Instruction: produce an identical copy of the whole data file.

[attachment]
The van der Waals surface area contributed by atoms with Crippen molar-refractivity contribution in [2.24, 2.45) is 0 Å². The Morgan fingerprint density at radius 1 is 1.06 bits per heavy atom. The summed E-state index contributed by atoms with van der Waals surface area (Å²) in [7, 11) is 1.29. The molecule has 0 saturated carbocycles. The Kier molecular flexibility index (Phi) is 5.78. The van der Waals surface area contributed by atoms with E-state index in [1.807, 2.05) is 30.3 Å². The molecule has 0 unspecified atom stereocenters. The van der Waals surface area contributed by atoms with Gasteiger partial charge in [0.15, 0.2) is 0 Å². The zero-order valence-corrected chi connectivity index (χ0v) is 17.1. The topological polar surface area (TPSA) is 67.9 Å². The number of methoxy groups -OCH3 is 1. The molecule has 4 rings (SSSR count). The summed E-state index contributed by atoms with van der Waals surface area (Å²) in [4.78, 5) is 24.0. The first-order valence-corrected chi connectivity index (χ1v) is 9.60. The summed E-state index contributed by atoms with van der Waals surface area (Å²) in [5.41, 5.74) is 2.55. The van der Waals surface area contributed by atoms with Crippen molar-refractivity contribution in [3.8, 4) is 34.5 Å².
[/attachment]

The van der Waals surface area contributed by atoms with Crippen molar-refractivity contribution in [2.24, 2.45) is 0 Å². The Morgan fingerprint density at radius 1 is 1.06 bits per heavy atom. The summed E-state index contributed by atoms with van der Waals surface area (Å²) in [7, 11) is 1.29. The molecule has 0 saturated carbocycles. The Kier molecular flexibility index (Phi) is 5.78. The van der Waals surface area contributed by atoms with E-state index in [1.807, 2.05) is 30.3 Å². The molecule has 0 unspecified atom stereocenters. The van der Waals surface area contributed by atoms with Gasteiger partial charge in [0.15, 0.2) is 0 Å². The zero-order valence-corrected chi connectivity index (χ0v) is 17.1. The topological polar surface area (TPSA) is 67.9 Å². The number of methoxy groups -OCH3 is 1. The molecule has 4 rings (SSSR count). The summed E-state index contributed by atoms with van der Waals surface area (Å²) in [4.78, 5) is 24.0. The first-order valence-corrected chi connectivity index (χ1v) is 9.60. The summed E-state index contributed by atoms with van der Waals surface area (Å²) in [5.41, 5.74) is 2.55. The van der Waals surface area contributed by atoms with Crippen molar-refractivity contribution in [3.8, 4) is 34.5 Å².